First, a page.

Aggressive interactions and intermale spacing in choruses of the leaf-folding frog, Afrixalus delicatus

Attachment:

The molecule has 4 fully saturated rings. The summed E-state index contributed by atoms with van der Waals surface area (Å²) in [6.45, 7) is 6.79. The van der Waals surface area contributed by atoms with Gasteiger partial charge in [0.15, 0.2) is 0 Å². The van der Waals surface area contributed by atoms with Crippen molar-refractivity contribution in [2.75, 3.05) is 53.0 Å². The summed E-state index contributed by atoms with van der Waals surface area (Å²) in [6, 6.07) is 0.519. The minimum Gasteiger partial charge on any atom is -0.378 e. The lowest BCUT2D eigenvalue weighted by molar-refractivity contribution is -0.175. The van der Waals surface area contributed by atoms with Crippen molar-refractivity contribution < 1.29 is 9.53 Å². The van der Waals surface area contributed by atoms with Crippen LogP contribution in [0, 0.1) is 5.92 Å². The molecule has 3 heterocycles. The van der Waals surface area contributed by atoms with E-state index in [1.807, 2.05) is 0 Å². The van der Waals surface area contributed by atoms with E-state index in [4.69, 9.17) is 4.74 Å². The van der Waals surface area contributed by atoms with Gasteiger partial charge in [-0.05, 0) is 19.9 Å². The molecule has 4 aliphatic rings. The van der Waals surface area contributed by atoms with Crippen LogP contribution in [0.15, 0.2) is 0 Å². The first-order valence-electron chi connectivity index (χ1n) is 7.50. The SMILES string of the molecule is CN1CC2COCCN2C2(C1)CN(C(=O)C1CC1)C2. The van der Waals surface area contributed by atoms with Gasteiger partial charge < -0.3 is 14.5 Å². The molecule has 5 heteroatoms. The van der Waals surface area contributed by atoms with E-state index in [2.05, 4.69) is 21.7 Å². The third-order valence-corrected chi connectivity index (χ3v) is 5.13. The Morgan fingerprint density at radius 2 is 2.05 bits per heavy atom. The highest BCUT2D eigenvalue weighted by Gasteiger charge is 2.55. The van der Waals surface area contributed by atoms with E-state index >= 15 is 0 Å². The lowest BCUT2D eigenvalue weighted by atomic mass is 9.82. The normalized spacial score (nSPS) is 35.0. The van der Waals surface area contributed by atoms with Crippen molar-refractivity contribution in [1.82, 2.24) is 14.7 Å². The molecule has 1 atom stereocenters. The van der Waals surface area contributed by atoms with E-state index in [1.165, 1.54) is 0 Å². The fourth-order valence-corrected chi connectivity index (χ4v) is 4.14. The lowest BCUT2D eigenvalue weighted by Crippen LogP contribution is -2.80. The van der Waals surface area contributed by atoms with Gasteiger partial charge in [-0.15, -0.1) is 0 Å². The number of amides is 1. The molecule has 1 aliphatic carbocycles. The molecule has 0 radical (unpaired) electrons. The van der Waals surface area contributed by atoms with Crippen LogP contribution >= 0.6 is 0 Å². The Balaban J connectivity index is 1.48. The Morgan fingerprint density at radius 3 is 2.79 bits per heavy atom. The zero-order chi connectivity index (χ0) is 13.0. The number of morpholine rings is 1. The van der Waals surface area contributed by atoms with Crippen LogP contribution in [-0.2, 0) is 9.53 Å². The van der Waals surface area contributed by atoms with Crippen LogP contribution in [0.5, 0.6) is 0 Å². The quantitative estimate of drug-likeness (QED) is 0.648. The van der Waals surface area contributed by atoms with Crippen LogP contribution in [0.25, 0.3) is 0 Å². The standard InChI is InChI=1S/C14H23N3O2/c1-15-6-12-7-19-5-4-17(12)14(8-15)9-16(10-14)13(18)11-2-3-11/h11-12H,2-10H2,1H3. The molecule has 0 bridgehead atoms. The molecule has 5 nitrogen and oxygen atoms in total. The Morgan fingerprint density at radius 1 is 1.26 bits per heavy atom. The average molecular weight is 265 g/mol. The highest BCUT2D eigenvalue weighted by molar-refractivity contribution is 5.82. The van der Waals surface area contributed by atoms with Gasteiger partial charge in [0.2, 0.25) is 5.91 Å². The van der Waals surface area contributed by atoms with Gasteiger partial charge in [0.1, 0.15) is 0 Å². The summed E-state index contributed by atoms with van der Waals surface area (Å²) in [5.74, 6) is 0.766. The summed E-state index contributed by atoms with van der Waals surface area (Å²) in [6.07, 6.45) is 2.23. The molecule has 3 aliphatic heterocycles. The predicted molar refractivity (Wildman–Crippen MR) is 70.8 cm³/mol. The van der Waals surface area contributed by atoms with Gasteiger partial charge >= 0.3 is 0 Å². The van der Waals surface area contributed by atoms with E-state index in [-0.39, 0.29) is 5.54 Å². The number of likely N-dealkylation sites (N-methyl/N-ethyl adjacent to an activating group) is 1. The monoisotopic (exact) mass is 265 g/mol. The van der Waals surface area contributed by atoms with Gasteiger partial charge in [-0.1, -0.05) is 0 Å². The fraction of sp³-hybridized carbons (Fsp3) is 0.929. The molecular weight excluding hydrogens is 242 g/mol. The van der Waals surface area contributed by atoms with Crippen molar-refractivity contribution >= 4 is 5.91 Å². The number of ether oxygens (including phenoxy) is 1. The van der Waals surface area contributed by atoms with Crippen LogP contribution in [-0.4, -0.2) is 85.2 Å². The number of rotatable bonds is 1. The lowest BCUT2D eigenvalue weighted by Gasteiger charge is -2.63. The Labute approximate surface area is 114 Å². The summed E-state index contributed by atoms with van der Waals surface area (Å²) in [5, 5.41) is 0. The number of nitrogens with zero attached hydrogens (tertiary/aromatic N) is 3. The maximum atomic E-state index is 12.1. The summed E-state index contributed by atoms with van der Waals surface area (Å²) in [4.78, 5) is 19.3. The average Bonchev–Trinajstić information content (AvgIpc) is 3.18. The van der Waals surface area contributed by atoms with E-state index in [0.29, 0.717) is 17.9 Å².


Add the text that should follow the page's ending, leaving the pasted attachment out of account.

Intermale spacing was examined in caged Afrixalus delicatuschoruses. Males maintained an individual distance using an advertisement call, an encounter call and physical combat (or the threat of combat). An increase from low to intermediate chorus size (2-4 males) led to a decrease in nearest calling neighbour distances. At high chorus sizes (5-8 males) males maintained a minimum individual distance of 30-35 cm. New calling males were not accommodated in the chorus once eight males were calling. As the chorus size increased, a greater number of aggressive interactions were required to maintain the minimum distance. The spatial separation of calling males reduces the number of competitors when space is limited. The maintenance of a preferred minimum individual distance may increase a male’s reproductive success by reducing acoustic interference with neighbouring males as well as providing a clear pathway for female approach.